Prevention of social media radicalization

Posted on Tuesday, October 27, 2015

Eslam Shaaban*

No one can deny the significant development of security measures after 9/11 all over the world in order to try to prevent threats of terrorist attacks. However, terrorist groups have developed their strategies by not relying on sending terrorists to other countries. Instead, they remotely work on radicalizing teenagers and young people in other countries through social media. The people working to remotely radicalize teenagers and young people using online social media websites exploit the minimal level of control of published content and the strong values for freedom of expression and against censorship. It is easy for a regular social media user to find not only hate speech but hate crimes and terrorist crimes supporters and promoters. A very surprising fact is that ISIS members have many accounts with thousands of followers all over the world on Twitter and Facebook promoting their crimes to the public.

In January 27, 2015 the U.S. House of Representatives Committee on Foreign Affairs had a very comprehensive discussion and much of the testimony showed the severity of the cyber terrorism activities. One of the most important testimonies was that of Mr. J.M. Berger who stated that “at least 45,000 Twitter accounts [are] used by ISIS supporters.” ISIS members are granted an absolute freedom of speech to express their hate and extremist speech. They are granted a space to show and promote their crimes and to recruit teenagers from around the world in addition to fundraising. According to an article recently published online in the newspaper "Le Monde" Comment l'Etat islamique a réorganisé son armée numérique sur Twitter? ISIS described their online terrorism propaganda as their internet army. So they understand the importance of social media for promoting their crimes. In addition they know exactly who their target audience is and how to control and convince. While on the other side there is no significant anti-terrorism activity except the anti-terrorism laws in most of the countries that have been exposed to terrorist attacks.

In Canada, the legal system criminalizes hate speech and Bill C-51 provides some anti-terrorist legal measures. However, to stop radicalization of teenagers and young people in the local community, we must think about the international nature of the threat and the extraterritoriality of social media and the internet in general. In order to face this kind of threat there must be a comprehensive, international framework that all the international community members participate in drafting and implementing.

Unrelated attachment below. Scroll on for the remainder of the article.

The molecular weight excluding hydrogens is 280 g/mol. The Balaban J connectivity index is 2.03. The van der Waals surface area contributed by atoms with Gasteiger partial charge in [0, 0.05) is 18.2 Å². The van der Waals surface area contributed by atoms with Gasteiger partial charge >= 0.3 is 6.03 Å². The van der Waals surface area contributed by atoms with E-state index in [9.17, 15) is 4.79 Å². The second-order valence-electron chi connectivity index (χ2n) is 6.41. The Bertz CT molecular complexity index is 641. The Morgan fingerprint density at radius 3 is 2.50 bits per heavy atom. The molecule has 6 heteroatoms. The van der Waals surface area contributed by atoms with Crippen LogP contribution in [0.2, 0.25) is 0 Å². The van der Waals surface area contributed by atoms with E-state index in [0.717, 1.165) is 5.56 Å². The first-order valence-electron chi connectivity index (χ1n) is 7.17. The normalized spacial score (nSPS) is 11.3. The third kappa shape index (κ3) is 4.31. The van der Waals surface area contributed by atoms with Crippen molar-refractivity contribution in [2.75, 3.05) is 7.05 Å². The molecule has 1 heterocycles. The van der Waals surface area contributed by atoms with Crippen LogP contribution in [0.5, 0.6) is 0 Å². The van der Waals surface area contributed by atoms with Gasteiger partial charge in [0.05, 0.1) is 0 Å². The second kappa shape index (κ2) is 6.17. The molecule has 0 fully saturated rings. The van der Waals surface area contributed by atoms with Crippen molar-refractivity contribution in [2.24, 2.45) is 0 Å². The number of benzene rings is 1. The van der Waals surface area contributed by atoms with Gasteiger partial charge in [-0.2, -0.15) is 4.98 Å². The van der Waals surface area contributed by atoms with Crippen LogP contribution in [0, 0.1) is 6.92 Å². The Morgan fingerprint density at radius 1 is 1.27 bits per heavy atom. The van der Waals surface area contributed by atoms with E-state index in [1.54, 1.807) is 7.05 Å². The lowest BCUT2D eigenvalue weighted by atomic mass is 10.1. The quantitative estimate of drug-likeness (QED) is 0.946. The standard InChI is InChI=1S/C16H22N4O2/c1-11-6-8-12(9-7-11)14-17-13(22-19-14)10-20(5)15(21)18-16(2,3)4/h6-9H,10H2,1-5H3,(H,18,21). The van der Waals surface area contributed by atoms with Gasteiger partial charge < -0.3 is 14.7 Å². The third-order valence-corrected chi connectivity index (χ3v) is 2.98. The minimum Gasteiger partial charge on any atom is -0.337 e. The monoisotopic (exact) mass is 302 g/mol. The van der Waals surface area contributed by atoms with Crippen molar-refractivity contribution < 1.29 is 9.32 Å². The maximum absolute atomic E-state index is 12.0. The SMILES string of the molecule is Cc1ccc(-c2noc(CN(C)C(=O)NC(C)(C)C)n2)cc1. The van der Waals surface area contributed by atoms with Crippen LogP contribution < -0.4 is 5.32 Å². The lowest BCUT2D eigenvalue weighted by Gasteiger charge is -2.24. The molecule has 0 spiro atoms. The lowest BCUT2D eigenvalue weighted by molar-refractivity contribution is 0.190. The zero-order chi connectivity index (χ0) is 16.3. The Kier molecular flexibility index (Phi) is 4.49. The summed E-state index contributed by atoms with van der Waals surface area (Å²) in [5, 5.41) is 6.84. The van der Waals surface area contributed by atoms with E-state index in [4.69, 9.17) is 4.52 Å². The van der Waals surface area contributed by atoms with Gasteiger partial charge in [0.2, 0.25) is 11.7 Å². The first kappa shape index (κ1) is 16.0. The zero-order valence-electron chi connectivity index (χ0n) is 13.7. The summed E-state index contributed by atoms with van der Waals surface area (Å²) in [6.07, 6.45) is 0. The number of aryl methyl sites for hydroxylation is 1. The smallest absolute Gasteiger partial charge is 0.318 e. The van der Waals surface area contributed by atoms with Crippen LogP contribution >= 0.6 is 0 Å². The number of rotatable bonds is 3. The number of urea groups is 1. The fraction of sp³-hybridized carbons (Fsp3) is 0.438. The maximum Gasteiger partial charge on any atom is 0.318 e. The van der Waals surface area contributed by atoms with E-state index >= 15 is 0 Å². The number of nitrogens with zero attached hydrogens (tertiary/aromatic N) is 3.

First of all, there must be a high level of cooperation between governments, international organizations and social media websites as well as internet corporations, to ensure the existence of very strict rules that ban or filter these kinds of posts using the same method of filtering any posts or activities related to child pornography. This could take place through a proper international legal framework in addition to the necessary technical measures to filter and ban any terrorism related posts, tweets, videos or accounts on any internet platform and in any language. However, the true challenge will be the application of the proper anti-terrorism measures without any breach of freedom of expression.

The most important anti-terrorism strategy must be facing radical ideologies through moderate ideologies in a very simple and modern form. The moderate ideologies must be created by scholars and presented by teenagers and young people. However, all the concerned parties must ensure that the moderate ideologies are as easy as or easier to access than the radicalized speech and propaganda.

The United Nations Office on Drugs and Crime (UNODC) issued a very comprehensive report entitled “The Use of The Internet for Terrorist Purposes.” This report states that intelligence agencies are using online terrorist propaganda to collect certain information that helps them prevent future terrorist attacks. I am not sure whether this approach is still used, and note that this report was issued in 2012 before the significant rise of online terrorism propaganda that took place starting in 2013. I believe that keeping online terrorism propaganda, although it might help in collecting information, however, it exceeds the number of unknown radicalized teenagers affected by the said propaganda as they feel that no one can stop the said terrorist group.

* Eslam Shaaban is a doctoral candidate in Law at University of Ottawa and Research Assistant at the Centre for Law, Technology and Society for Professor Teresa Scassa. His main research interests are intellectual property, online freedom of expression, hate speech and corporate finance.

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